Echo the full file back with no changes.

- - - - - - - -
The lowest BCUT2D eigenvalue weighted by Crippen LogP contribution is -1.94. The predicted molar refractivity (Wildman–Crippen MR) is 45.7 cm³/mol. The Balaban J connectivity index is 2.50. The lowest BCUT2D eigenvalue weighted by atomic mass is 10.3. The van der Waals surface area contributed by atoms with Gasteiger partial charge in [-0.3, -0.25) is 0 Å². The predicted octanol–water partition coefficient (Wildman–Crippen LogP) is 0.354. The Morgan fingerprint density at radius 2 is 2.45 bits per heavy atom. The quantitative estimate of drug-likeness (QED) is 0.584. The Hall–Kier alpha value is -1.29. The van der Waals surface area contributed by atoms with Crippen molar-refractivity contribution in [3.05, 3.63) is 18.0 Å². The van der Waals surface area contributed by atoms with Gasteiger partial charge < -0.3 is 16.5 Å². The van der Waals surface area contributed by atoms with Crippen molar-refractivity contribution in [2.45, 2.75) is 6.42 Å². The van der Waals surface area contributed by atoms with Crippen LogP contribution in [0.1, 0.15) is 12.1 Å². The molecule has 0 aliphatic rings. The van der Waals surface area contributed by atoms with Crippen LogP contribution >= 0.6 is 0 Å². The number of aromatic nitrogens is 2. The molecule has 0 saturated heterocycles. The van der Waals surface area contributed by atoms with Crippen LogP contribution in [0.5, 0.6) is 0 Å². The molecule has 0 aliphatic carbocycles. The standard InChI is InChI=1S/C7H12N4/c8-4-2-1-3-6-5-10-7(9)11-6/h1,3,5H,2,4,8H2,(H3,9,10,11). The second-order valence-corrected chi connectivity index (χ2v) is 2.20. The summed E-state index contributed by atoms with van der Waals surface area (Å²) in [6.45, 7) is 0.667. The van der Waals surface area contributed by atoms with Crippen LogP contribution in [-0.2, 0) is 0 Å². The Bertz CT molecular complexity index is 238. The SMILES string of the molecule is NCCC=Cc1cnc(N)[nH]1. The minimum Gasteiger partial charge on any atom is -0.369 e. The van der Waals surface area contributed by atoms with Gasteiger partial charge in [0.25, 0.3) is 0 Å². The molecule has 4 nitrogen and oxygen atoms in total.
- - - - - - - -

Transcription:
The lowest BCUT2D eigenvalue weighted by Crippen LogP contribution is -1.94. The predicted molar refractivity (Wildman–Crippen MR) is 45.7 cm³/mol. The Balaban J connectivity index is 2.50. The lowest BCUT2D eigenvalue weighted by atomic mass is 10.3. The van der Waals surface area contributed by atoms with Gasteiger partial charge in [-0.3, -0.25) is 0 Å². The predicted octanol–water partition coefficient (Wildman–Crippen LogP) is 0.354. The Morgan fingerprint density at radius 2 is 2.45 bits per heavy atom. The quantitative estimate of drug-likeness (QED) is 0.584. The Hall–Kier alpha value is -1.29. The van der Waals surface area contributed by atoms with Crippen molar-refractivity contribution in [3.05, 3.63) is 18.0 Å². The van der Waals surface area contributed by atoms with Gasteiger partial charge < -0.3 is 16.5 Å². The van der Waals surface area contributed by atoms with Crippen molar-refractivity contribution in [2.45, 2.75) is 6.42 Å². The van der Waals surface area contributed by atoms with Crippen LogP contribution in [0.1, 0.15) is 12.1 Å². The molecule has 0 aliphatic rings. The van der Waals surface area contributed by atoms with Crippen LogP contribution >= 0.6 is 0 Å². The number of aromatic nitrogens is 2. The molecule has 0 saturated heterocycles. The van der Waals surface area contributed by atoms with Crippen LogP contribution in [0.5, 0.6) is 0 Å². The molecule has 0 aliphatic carbocycles. The standard InChI is InChI=1S/C7H12N4/c8-4-2-1-3-6-5-10-7(9)11-6/h1,3,5H,2,4,8H2,(H3,9,10,11). The second-order valence-corrected chi connectivity index (χ2v) is 2.20. The summed E-state index contributed by atoms with van der Waals surface area (Å²) in [6.45, 7) is 0.667. The van der Waals surface area contributed by atoms with Crippen LogP contribution in [-0.2, 0) is 0 Å². The Bertz CT molecular complexity index is 238. The SMILES string of the molecule is NCCC=Cc1cnc(N)[nH]1. The minimum Gasteiger partial charge on any atom is -0.369 e. The van der Waals surface area contributed by atoms with Gasteiger partial charge in [0.25, 0.3) is 0 Å². The molecule has 4 nitrogen and oxygen atoms in total.